Human error blamed for runaway train
'Proper safety procedures were not followed'
COMMERCE, California (CNN) -- Federal investigators Thursday released a timeline of events that led to the crash of 31 runaway train cars June 20 into a cul de sac in a community east of Los Angeles, and a company official said it was the failure to set hand brakes that led to the accident.
Twenty-eight of the cars derailed in the accident, which wound up obliterating two houses and slightly injuring 13 people.
A string of 31 cars -- most of them loaded with lumber -- had become loose 25 minutes earlier as they were being prepared for switching in a rail yard in Montclair, the National Transportation Safety Board said.
The train's two-man crew started work at the company's rail yard in Los Angeles at 5:45 a.m. and boarded the 2,281-foot train, which at that point consisted of three locomotives and 69 cars, the NTSB said.
The train departed for Union Pacific's nearby rail yard in East Los Angeles, where 38 cars were detached for switching.
Now 31 cars long, the train then departed the yard for Union Pacific's Montclair rail yard, about 40 miles east, the NTSB said.
In Montclair, a conductor for the yard switching crew told the train operators to take the train to the yard's east end, disconnect the locomotives and "hi-ball the brakes" -- railroad jargon for "Leave the brakes alone -- we'll take care of them," the statement said.
Following those instructions, the crew disconnected their locomotives from the rest of the cars, which caused the cars' air brakes to be applied automatically, the statement said.
"The conductor for the yard then began bleeding air off some of the brakes on the freight cars to release the air brakes to expedite the switching operation.
"As the brakeman from the yard approached the middle of the train, the conductor instructed him to start there (in the middle) and bleed air from the cars eastward."
There is no mention that hand brakes were set. "Proper safety procedures were not followed," said Union Pacific spokeswoman Katherine Blackwell. "Procedures require hand brakes to be set before releasing air brakes, and that was not done."
The people working on the train apparently did not immediately recognize a mistake had been made until it was too late.
"When the yard brakeman looked back, he saw that they had begun to move and he started chasing after them. The yard conductor also noticed the cars moving and began running toward them, telling his engineer to call the dispatcher and advise that the cars were loose."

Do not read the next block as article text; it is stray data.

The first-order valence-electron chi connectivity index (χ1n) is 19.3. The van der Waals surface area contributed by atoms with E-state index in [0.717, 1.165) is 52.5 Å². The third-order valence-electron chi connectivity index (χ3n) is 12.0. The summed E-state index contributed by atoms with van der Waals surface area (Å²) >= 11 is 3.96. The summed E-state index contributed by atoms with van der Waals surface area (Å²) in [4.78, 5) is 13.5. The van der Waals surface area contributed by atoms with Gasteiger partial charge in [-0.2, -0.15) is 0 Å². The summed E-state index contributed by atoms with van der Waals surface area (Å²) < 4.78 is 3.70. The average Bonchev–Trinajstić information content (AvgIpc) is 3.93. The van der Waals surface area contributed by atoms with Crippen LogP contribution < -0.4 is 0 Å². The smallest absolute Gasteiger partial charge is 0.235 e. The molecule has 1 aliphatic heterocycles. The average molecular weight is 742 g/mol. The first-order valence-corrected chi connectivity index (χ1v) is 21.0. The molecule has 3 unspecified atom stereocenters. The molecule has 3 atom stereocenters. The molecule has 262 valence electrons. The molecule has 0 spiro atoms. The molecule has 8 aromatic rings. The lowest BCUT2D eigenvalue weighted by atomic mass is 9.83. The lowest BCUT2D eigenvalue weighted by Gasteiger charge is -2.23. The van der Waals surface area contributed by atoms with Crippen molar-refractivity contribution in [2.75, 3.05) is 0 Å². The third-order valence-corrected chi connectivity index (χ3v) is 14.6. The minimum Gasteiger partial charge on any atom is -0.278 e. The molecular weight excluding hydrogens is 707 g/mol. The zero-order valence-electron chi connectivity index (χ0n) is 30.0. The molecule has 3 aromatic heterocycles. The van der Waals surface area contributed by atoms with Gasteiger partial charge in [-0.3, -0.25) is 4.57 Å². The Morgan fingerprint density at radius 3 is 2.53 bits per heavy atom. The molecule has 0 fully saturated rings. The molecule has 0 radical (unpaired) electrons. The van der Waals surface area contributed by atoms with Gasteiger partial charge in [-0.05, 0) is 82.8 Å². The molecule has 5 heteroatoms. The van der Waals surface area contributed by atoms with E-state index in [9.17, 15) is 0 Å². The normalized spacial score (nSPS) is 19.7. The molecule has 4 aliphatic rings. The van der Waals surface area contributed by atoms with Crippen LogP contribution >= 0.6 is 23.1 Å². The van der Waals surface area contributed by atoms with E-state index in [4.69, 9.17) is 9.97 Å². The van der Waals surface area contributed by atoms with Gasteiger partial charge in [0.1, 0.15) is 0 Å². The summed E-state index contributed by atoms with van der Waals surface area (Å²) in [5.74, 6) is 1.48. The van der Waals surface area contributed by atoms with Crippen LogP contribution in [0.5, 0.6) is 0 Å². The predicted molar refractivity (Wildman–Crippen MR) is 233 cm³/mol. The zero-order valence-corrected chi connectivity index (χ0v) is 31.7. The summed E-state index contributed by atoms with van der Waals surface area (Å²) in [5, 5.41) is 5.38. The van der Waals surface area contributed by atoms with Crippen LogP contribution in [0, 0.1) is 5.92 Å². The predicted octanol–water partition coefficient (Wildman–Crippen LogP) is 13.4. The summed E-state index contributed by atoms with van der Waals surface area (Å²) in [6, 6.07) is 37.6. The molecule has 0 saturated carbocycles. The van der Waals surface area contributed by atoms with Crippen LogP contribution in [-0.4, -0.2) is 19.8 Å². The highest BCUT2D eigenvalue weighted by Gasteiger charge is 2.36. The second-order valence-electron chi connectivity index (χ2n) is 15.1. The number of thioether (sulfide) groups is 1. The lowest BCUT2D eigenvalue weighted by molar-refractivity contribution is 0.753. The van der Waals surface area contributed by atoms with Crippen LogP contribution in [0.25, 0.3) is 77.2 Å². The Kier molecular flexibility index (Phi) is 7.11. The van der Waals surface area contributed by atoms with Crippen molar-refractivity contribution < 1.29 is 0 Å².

That was 11:33 a.m., and for the next 25 minutes the freight cars, moving without the power of locomotives, rolled 28 miles.
Twelve minutes later, Union Pacific warned maintenance crews to stand clear as the cars continued their journey.
Meanwhile, Union Pacific personnel were trying to figure out how they could stop the train before it reached the yard in East Los Angeles, ultimately deciding their only hope was track 4, the track at the switch at the city of Commerce.
The company's East Los Angeles train yard contained stores of liquid propane gas, diesel fueling tanks and Metrolink passenger trains, Blackwell said.
At 11:54 a.m., four minutes before they were intentionally switched onto the track at Commerce, the rail cars were whizzing along at 86 mph, the statement said. The speed limit at the switch is 15 mph, it added.
"At 11:56 a.m., a [Union Pacific] employee is reported to have told the chief dispatcher that there were homes at the east end of track 4, but the corridor manager and chief dispatcher said that they did not see any other option," the report said.
"The assistant dispatcher is reported to have told the corridor manager that he had to 'decide right now' because the cars were approaching the switch."
The decision was made and the wreck occurred at 11:58 a.m.
"There was no notification from the UP to any local authorities before the derailment," said the report of the investigation, which is expected to continue for several weeks.
Blackwell said the derailment was not intentional, and that the decision was made after rail officials had been told by police that there were only 10 cars on the loose, not 31.
"The physics [for 10 cars] were a heck of a lot different than 31, if you remember anything about high school physics," she said.
Company officials had predicted that, if any of the cars left the track, they would travel westward, away from the houses, she said.
"In fact, that's what happened for the first several cars in that pile. But because so many of them, as the rear cars were coming to a stop, the cars in the middle buckled and fell [eastward] to the right."
Blackwell acknowledged that local agencies were not notified before the crash, but said company officials had less than 20 minutes to do so once they had determined what was going on.
Asked if anyone had been fired, she said, "We can't comment on that." But, she added, all company personnel involved in the event have been suspended.